They can see them, they see the people, they feel them and so you may give them a list of “Here are the events we're going to go to” but equally important, you need to say “Here are the ones we're not going to go to” and get alignment on that. Because when salespeople see competitors there, maybe they heard a colleague went, it brings it up so you will just have that continual conversation about prioritization.
So, I'll keep coming back to that but experiments, there were two or three I might want to highlight. The first one is our mix of digital and events by region. And this varied according to both what the culture of the region was, in what the market maturity was, what digital channels were available to us, what content did we have in that language?
So, over the last year we did a lot of experimenting with how we can leverage digital more effectively in different regions. So, just playing with the split between digital and events and then within digital the different channels. So, that's something that worked out really well. Probably the other one that I am pretty excited about is ‘Transform’.
So, ‘Transform’. It will be the largest sales enablement conference with more than a thousand attendees split between London and Chicago. So, Showpad had done another event in Belgium called ‘Transform’ for several years. We've rebranded it as ‘Transformed’ and launched it in Chicago last year. In our first event, I think we had about 300 attendees which was great for our first year but now, we're making it into a kind of a two continent event really focused on best practices for sales marketing and sales enablement.
And it's been a great way to give something back to the community and to grow the Showpad brand. So, that was a big experiment that that went really well and then the third one that I think everyone is playing with is account based marketing. We did a pilot last year in Europe. A small pilot and just learned a lot from it and got the excitement from sales and we're going to be launching a U.S. pilot and then expanding that, moving forward.
So, those are like three experiments that we learned a lot from and that we're expanding in the coming year.
David [09:39]:
That is fantastic. Super good detail there as well. When you do a lot of the digital initiatives, do those change in the different regions or you just kind of rolling out like for each different region we're going to do Facebook Ads, some SEO and content marketing and we're just going to do them each area and then figure them out for that or is that can just kind of adding too many variables into it? You just start with one, how does it?
Theresa [10:02]:
First, we start with our waterfall model to set really specific targets for each region according to their revenue target. So, everything we do is like, I was an English major I never thought I would be doing so much Math but in the end, marketing is a lot of Math.
David [10:17]:
That was pretty diverting.
Theresa [10:20]:
So, is having those really specific targets and then the channels do because we look at performance. And so you look at performance and that tells you do you invest more in LinkedIn or do you invest more in Facebook? Or for example, in Germany, there's a LinkedIn like platform called Zing. So, that's something we do in Germany, we don't do in the other regions so we really do look at it by a region.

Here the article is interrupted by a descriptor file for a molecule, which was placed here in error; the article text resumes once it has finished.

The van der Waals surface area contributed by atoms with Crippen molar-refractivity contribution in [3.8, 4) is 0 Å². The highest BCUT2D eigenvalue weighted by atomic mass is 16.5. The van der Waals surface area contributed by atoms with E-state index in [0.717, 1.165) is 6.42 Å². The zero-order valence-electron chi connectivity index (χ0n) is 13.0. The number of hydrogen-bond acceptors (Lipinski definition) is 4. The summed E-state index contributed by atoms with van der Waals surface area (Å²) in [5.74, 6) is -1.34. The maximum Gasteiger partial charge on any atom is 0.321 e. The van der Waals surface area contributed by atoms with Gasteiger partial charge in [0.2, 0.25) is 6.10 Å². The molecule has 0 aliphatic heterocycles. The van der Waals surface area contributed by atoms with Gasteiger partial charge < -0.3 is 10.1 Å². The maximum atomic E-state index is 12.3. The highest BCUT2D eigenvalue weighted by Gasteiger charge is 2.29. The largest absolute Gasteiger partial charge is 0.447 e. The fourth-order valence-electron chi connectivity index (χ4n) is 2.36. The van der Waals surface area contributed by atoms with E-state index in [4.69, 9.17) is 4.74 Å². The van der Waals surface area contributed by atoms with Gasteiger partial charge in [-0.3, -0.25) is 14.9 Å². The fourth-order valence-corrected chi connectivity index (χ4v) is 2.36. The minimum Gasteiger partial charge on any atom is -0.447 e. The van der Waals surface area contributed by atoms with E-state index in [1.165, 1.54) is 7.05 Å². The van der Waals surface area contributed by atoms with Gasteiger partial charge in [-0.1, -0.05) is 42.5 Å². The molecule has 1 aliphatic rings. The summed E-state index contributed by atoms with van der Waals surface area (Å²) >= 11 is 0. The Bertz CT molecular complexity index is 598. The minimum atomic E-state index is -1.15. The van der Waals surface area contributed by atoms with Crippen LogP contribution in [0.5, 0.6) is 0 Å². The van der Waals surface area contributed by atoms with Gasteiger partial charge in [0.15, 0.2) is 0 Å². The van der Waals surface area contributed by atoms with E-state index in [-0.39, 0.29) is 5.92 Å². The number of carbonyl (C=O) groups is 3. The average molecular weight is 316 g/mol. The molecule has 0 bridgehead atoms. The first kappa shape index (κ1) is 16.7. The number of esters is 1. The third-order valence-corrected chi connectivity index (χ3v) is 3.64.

And as we go, we're getting more content and more assets in French and German and we'll continue to get more granular in terms of our testing of what types of ads resonate with the different markets. Because we do know that different messaging resonates. So, it's just a continual process of experimentation and measurement and in iteration.
David [11:16]:
I love it. I love that. What about product marketing and product launches? How has that been over the past year? I think last year on the show, we talked, we were talking about some upcoming new things, upcoming new features and functions and things you're really excited about and how kind of Showpad was being used by the company itself. Any major lessons you've learned during this process as you've just grown the product?
Theresa [11:38]:
It's been great because not surprisingly basically because we focus on sales enablement. We've spent a lot of time in the last year focusing on enablement even before we go externally so we look at product launches just making sure the entire go to market organization. Because sales enablement is where most organizations start because it's the closest to revenue.
But you're looking at revenue enablement or go to market enablement so professional services, client success, just making sure that everyone is interacting with customers is ready for that product launch. So, for us that means having the right content for every part of the conversation that they can share using the Showpad content solution as well as making sure that we use our own technology for sales onboarding, for training and coaching, not only for product launches or sales kickoffs but for continuous learning.
So, a lot of progress and focused this year about now using our own technology and building processes to support product launches as well as just continual learning and then again, to go back to the global part of this is understanding and setting clear expectations with all the regions, with all of this, how much of it is going to be a global content or global processes and how much will be adapted for those regions? And as long as everyone is aligned on that, you set clear expectations people are quite happy with that.
David [13:22]:
This is kind of an odd question but more operational. How are you actually disseminating some of that information? We've recently gotten Notion and have been doing more and more systems based in there to really try to make sure information is spread throughout the company. Everyone knows the language, knows the wording, knows how to talk about those different pieces of the product updates. What do you guys actually use to make sure that people are reading and updating and are focused on the new language and how to sell stuff?